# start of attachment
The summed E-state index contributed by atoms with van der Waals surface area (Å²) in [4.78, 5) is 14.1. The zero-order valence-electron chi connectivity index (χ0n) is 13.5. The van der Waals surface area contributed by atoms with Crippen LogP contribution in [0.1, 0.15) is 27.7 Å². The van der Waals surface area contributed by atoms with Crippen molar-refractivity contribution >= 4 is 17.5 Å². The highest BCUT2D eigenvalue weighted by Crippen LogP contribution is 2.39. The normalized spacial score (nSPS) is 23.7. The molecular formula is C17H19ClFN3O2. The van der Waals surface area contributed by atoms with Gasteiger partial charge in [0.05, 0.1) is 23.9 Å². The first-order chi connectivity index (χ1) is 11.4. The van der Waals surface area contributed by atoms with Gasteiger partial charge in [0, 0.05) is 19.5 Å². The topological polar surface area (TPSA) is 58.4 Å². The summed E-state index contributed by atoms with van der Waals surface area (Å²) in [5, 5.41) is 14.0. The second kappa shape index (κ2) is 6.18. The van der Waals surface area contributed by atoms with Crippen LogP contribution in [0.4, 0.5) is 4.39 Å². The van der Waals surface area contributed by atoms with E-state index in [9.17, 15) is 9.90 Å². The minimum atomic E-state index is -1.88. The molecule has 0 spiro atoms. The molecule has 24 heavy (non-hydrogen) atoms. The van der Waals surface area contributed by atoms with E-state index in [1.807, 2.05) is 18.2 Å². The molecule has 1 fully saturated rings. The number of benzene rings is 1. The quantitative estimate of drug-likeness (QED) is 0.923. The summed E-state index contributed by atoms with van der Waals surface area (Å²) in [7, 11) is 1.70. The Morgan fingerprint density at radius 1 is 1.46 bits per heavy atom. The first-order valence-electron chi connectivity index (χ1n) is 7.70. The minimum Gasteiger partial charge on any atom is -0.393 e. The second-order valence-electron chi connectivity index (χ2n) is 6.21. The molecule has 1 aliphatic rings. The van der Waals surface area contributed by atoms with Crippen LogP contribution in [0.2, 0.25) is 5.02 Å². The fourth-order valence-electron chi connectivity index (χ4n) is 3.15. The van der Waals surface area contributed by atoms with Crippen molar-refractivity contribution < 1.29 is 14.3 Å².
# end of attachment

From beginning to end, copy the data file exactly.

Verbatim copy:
The summed E-state index contributed by atoms with van der Waals surface area (Å²) in [4.78, 5) is 14.1. The zero-order valence-electron chi connectivity index (χ0n) is 13.5. The van der Waals surface area contributed by atoms with Crippen LogP contribution in [0.1, 0.15) is 27.7 Å². The van der Waals surface area contributed by atoms with Crippen molar-refractivity contribution >= 4 is 17.5 Å². The highest BCUT2D eigenvalue weighted by Crippen LogP contribution is 2.39. The normalized spacial score (nSPS) is 23.7. The molecular formula is C17H19ClFN3O2. The van der Waals surface area contributed by atoms with Gasteiger partial charge in [0.05, 0.1) is 23.9 Å². The first-order chi connectivity index (χ1) is 11.4. The van der Waals surface area contributed by atoms with Gasteiger partial charge in [0, 0.05) is 19.5 Å². The topological polar surface area (TPSA) is 58.4 Å². The summed E-state index contributed by atoms with van der Waals surface area (Å²) in [5, 5.41) is 14.0. The second kappa shape index (κ2) is 6.18. The van der Waals surface area contributed by atoms with Crippen LogP contribution in [0.4, 0.5) is 4.39 Å². The van der Waals surface area contributed by atoms with E-state index in [9.17, 15) is 9.90 Å². The minimum atomic E-state index is -1.88. The molecule has 0 spiro atoms. The molecule has 24 heavy (non-hydrogen) atoms. The van der Waals surface area contributed by atoms with E-state index in [1.807, 2.05) is 18.2 Å². The molecule has 1 fully saturated rings. The number of benzene rings is 1. The quantitative estimate of drug-likeness (QED) is 0.923. The summed E-state index contributed by atoms with van der Waals surface area (Å²) in [7, 11) is 1.70. The Morgan fingerprint density at radius 1 is 1.46 bits per heavy atom. The first-order valence-electron chi connectivity index (χ1n) is 7.70. The minimum Gasteiger partial charge on any atom is -0.393 e. The second-order valence-electron chi connectivity index (χ2n) is 6.21. The molecule has 1 aliphatic rings. The van der Waals surface area contributed by atoms with Crippen LogP contribution in [0.2, 0.25) is 5.02 Å². The fourth-order valence-electron chi connectivity index (χ4n) is 3.15. The van der Waals surface area contributed by atoms with Crippen molar-refractivity contribution < 1.29 is 14.3 Å².